A large part of my quest for effective change in organisations focuses on leadership. Leaders clearly aren't the silver bullet but you can't achieve lasting change without some leadership focus and resolve.
What Leicester and their manager (change leader), Claudio Ranieri, have achieved in winning the English football Premiership is amazing, given the scale and quality of competition they were up against. Their odds of winning were 5000:1!
I found this article interesting because it highlights a few lines of thought that are emerging, which I believe drive effective change leadership. However, they aren't often realised in organisations or indeed even all being taught in leadership development.
1. 'We not me' leadership
Firstly, the article describes Claudio Ranieri's approach to leadership: "from his first day as manager he was keen to make it clear that it was not he who was special but the team (and league) that he had come to serve." Contrast that with the recently sacked Chelsea manager and new manager of my beloved Manchester United, Jose Mourinho, who is self-titled as 'the special one' and you start to see my concern. If we can get more leaders to focus on the 'we' not 'me' we are a lot more effective at leading change. Creating and inspiring followers of a cause or vision for the good of the organisation is much more effective than being focused on being the special, successful one at the top.
2. Managing equity and balance across your team
Secondly, Leicester is made up of a team of nurtured talent from lower leagues without any megastars or any of the drama / entourage that comes with that.
If leaders can build a balanced, focused and committed change team that are in it together and need one another to be successful, then they can make great progress. Over-reliance on 'stars' doesn't make for a good team performance. Some humility and mutual respect is key here.
3. Adapt your approach to play to the strengths of the team/culture
Thirdly, without the big budgets of the top clubs, Ranieri had to work with what he had and build a successful team based on their strengths. Does this sound familiar to you?
He also had to adapt his approach, having developed a reputation as a 'tinkerer' most notably with an incomprehensible set of substitutions in the second half of the match which unbalanced his then team, Chelsea, and essentially lost them the semi-final of the Champions League. He stopped that at Leicester and focused on the team, not crucial decisions / interventions he made as an individual. So if we can get leaders to understand their people and unite them around the vision by applying their different strengths in the same direction of change, there is less need for constant tinkering with structure, operating models etc.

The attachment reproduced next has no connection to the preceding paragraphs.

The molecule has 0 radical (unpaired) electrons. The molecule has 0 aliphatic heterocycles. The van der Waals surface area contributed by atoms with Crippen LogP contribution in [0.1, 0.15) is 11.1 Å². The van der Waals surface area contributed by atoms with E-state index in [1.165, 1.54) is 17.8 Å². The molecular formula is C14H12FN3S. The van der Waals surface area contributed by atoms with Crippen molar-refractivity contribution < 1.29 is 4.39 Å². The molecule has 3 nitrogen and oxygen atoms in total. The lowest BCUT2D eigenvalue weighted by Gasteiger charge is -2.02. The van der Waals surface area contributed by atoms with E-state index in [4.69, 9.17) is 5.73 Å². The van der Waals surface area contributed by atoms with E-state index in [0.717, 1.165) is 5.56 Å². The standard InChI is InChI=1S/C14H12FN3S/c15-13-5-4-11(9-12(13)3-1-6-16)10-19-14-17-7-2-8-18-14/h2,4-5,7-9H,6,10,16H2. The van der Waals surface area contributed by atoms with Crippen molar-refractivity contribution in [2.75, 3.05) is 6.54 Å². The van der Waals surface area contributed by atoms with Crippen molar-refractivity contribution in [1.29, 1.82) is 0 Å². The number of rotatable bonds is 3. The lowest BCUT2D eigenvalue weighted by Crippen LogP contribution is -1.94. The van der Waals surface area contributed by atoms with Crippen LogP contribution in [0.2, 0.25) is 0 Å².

4. Fulfil your role as a member of a wider leadership team
Finally, and this isn't part of the article but merely my own opinion on change leadership, we need to get leaders to be a real part of the leadership team and recognise their responsibility to work together to move the organisation forward in a focused, coherent way. Rather than the collection of talented and driven individuals, incentivised only to make their unit perform as highly as possible, that is so commonplace in most organisations today. Leaders lead a team but they also are part of a team. If they are united around common purpose and goals they can all pull in the same direction, towards the strategy and vision, focusing on key changes and the organisation progresses rapidly. That sounds obvious but it's not a priority for most leaders or even leadership development programmes and it's not how most leadership teams function. Ranieri didn't reach these heights without a united owner, chairman, board and management team to guide and enable him and the team to focus only on chasing their dream
In summary, in practice, what can we do to help leaders lead change successfully?
This is the mega-million dollar question! Some learnings/thoughts from the Leicester successes are:
- Help them understand and enhance the attributes they need to be more fluid and lead change: being dialled-in, agile, transparent and pioneering enough to try new approaches
- Help them articulate a compelling vision and tangible goal to focus everyone and everything on, to never let go and help them believe it can be done
- Help them see the shadow that they cast - help them see the impact of their behaviour on people around them and help them build a strength-focused team
- Show them how they can achieve their personal goals, by contributing to the wider organisational/change goals, not compete against them
If Ranieri can adapt his own approach, using limited resources and budget to achieve wildly successful change on that scale and in that short time-frame then it has to be good news - there is hope for us all!
The quest continues...
And so, when we aspire to become leaders ourselves, the question in our head is characteristically whether we too have that special quality. Are we made of the right stuff – a stuff that allows us to outshine mere followers? It is a highly profitable view, both for those who run costly training courses to help us discover our inner leader and for leaders themselves who can use the idea of exceptional qualities to justify exceptional salaries. It was not for nothing that former Chelsea FC manager José Mourinho styled himself ‘the special one’. But then again, perhaps it was. For the point at which Mourinho became convinced that he was ‘special’ appears to have been the starting point for his decline.